Tillage farmers may have planted more winter barley than ever before

There have been some significant shifts in tillage farmers winter cropping choices, with barley the crop of choice on many farms according to Teagasc.

It says similar to last year, the autumn of 2014 has been very favourable to farmers for drilling winter crops. Consequently, the area of winter cereals is estimated by Teagasc to have risen slightly for harvest 2015 to 138,000ha.

However, Teagasc says within that overall figure, there have been some significant shifts in tillage farmers winter cropping choice.

It says the area of winter barley continues its upward trend to an estimated 75,000ha.

Teagasc says if this figure is borne out in final crop declarations, it will be the highest winter barley figure of all time in Ireland.

It says the reason for this trend of increasing drillings by tillage farmers of winter barley is due to a combination of factors which include: its reliable performance relative to alternative crops in recent years and now the impending 2/3 crop rule.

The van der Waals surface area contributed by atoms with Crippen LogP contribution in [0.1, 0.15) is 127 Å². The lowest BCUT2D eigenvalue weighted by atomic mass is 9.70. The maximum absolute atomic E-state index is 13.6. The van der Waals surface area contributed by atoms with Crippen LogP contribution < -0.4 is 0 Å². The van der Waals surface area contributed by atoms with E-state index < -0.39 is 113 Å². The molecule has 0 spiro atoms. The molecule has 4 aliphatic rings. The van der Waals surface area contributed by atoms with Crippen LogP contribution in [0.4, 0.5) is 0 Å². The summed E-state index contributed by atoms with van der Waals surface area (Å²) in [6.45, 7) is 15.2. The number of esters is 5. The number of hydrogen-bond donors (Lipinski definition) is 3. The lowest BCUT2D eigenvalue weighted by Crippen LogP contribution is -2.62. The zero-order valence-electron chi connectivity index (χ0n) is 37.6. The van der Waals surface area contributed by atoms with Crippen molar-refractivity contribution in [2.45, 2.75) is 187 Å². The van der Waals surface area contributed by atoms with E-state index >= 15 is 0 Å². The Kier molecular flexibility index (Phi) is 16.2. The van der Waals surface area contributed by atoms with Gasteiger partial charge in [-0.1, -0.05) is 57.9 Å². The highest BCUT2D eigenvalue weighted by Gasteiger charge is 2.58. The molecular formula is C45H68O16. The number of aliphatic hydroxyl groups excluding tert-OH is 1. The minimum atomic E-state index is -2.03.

Meanwhile Teagasc says the area of winter wheat, despite an excellent year in 2014, has fallen significantly, especially in southern counties. The area of oilseed rape has also fallen due to its relatively poor performance over the past three years, Teagasc estimate.

Performance

According to Teagasc winter crops have enjoyed relatively good conditions since drilling, except some later drilled wheat crops that have suffered from wet weather in November.

It says it has been an excellent autumn for plant establishment with the majority of crops having very high plant counts.

Winter barley crops are quite advanced (gs 23-24) while winter wheat crops are generally at gs 13/21. Winter oilseed rape crops have established very well with many having achieved GAI’s (Green Area Index) over 1.5, which may present opportunities for significant nitrogen fertiliser savings in the spring. Indeed some rape crops have had measured GAI’s of greater than 3 this autumn.

Teagasc said there have reasonably sufficient opportunities for weed and aphid control and the majority of crops are now sprayed, except later drilled crops and heavier fields.

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